REVIEW: Salmon Fishing in the Yemen

11 12 2012

Salmon FishingI could pound out reviews for movies I love or movies I hate like rapid fire.  I know what works and what doesn’t in those films – the only challenge is figuring out the frame.

For movies like “Salmon Fishing in the Yemen,” a pleasant but unremarkable little rom-com, writing a review is quite a bit tougher.  I just feel nothing but ambivalent towards the film, and I don’t feel the need to take a hard positive or negative approach.  In fact, it’s easiest to inch towards 400 words or so just dawdling and musing about the craft of reviewing film.

“Salmon Fishing in the Yemen” exists – I can’t say that I would recommend it, but then again, I don’t hate it by any means.  None of it is bad, unless you consider not being very good to be a bad thing.  Lasse Hallstrom is content to make a movie totally by the books, not reaching for anything more or anything less.  There’s no disappointment that way, but there’s also no potential for greatness.

I suppose the romance between Ewan McGregor’s brilliant savant Fred Jones and Emily Blunt’s Harriet, a finance expert for a Sheikh in Yemen, is nice and pleasant.  No sparks fly, but it’s not as painful as Channing Tatum and Rachel McAdams in “The Vow” or anything like that.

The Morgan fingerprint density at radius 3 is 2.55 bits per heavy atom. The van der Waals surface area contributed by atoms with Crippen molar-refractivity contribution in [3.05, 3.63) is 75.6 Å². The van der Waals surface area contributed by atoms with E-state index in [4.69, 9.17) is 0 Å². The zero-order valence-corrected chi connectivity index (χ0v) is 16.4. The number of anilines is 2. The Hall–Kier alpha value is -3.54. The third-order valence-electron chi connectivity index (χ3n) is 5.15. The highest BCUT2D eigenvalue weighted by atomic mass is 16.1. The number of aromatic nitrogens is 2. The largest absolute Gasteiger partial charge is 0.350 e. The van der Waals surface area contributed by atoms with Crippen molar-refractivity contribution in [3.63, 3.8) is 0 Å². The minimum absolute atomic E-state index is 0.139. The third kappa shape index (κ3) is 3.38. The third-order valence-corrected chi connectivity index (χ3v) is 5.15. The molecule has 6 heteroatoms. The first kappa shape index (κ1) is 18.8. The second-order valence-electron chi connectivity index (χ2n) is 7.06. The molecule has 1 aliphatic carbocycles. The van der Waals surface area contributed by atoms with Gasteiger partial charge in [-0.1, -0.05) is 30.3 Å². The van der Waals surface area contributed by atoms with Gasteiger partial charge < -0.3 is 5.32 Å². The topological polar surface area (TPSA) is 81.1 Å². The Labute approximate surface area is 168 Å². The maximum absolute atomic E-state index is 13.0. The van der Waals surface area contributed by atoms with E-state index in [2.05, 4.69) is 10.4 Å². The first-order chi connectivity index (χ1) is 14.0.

As they work together to achieve a bizarre fantasy, making it possible to fish for salmon in the scorching country of Yemen, I suppose there is a slight feeling of uplift and happiness.  But it doesn’t have the buoyancy of Hallstrom’s “The Cider House Rules,” and it doesn’t even come close to the transcendency of screenwriter Simon Beaufoy’s “Slumdog Millionaire.”

In other words, if you had to watch “Salmon Fishing in the Yemen,” there could be far worse things.  But you will forget it almost immediately.  In 10 years, if we still look at IMDb, I can imagine people will go, “OH! I remember that movie now,” when they look at the filmography of almost anyone involved with the film.  B-2stars


Actions

Information

Leave a Reply

Fill in your details below or click an icon to log in:

WordPress.com Logo

You are commenting using your WordPress.com account. Log Out /  Change )

Google photo

You are commenting using your Google account. Log Out /  Change )

Twitter picture

You are commenting using your Twitter account. Log Out /  Change )

Facebook photo

You are commenting using your Facebook account. Log Out /  Change )

Connecting to %s




%d bloggers like this: